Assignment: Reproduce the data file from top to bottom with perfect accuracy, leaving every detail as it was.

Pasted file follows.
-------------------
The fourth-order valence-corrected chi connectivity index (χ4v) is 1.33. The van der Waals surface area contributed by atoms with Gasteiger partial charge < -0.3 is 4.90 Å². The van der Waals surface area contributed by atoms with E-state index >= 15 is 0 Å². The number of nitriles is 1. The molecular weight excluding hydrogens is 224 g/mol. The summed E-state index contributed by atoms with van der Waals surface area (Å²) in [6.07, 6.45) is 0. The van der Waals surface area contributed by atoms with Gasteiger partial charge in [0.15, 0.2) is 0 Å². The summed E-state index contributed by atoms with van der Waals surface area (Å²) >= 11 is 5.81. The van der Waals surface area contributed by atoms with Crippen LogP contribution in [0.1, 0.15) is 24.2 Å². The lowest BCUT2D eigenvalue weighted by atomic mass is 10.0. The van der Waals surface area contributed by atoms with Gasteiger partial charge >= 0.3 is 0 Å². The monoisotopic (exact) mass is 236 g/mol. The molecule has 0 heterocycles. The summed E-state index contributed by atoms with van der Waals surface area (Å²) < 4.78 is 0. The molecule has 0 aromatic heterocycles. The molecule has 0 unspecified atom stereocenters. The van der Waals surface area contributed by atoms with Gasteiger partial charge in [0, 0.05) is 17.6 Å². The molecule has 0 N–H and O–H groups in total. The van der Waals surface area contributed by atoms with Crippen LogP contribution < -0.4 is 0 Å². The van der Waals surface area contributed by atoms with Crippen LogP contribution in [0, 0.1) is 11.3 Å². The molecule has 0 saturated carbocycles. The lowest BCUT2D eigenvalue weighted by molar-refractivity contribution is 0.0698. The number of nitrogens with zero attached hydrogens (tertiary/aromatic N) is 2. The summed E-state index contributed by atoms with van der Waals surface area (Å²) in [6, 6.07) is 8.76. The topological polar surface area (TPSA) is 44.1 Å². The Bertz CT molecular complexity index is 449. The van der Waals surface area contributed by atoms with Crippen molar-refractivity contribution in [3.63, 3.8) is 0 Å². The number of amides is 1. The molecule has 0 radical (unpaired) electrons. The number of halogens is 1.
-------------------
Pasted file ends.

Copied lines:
The fourth-order valence-corrected chi connectivity index (χ4v) is 1.33. The van der Waals surface area contributed by atoms with Gasteiger partial charge < -0.3 is 4.90 Å². The van der Waals surface area contributed by atoms with E-state index >= 15 is 0 Å². The number of nitriles is 1. The molecular weight excluding hydrogens is 224 g/mol. The summed E-state index contributed by atoms with van der Waals surface area (Å²) in [6.07, 6.45) is 0. The van der Waals surface area contributed by atoms with Gasteiger partial charge in [0.15, 0.2) is 0 Å². The summed E-state index contributed by atoms with van der Waals surface area (Å²) >= 11 is 5.81. The van der Waals surface area contributed by atoms with Crippen LogP contribution in [0.1, 0.15) is 24.2 Å². The lowest BCUT2D eigenvalue weighted by atomic mass is 10.0. The van der Waals surface area contributed by atoms with Gasteiger partial charge >= 0.3 is 0 Å². The monoisotopic (exact) mass is 236 g/mol. The molecule has 0 heterocycles. The summed E-state index contributed by atoms with van der Waals surface area (Å²) < 4.78 is 0. The molecule has 0 aromatic heterocycles. The molecule has 0 unspecified atom stereocenters. The van der Waals surface area contributed by atoms with Gasteiger partial charge in [0, 0.05) is 17.6 Å². The molecule has 0 N–H and O–H groups in total. The van der Waals surface area contributed by atoms with Crippen LogP contribution < -0.4 is 0 Å². The van der Waals surface area contributed by atoms with Crippen LogP contribution in [0, 0.1) is 11.3 Å². The molecule has 0 saturated carbocycles. The lowest BCUT2D eigenvalue weighted by molar-refractivity contribution is 0.0698. The number of nitrogens with zero attached hydrogens (tertiary/aromatic N) is 2. The summed E-state index contributed by atoms with van der Waals surface area (Å²) in [6, 6.07) is 8.76. The topological polar surface area (TPSA) is 44.1 Å². The Bertz CT molecular complexity index is 449. The van der Waals surface area contributed by atoms with Crippen molar-refractivity contribution in [3.63, 3.8) is 0 Å². The number of amides is 1. The molecule has 0 radical (unpaired) electrons. The number of halogens is 1.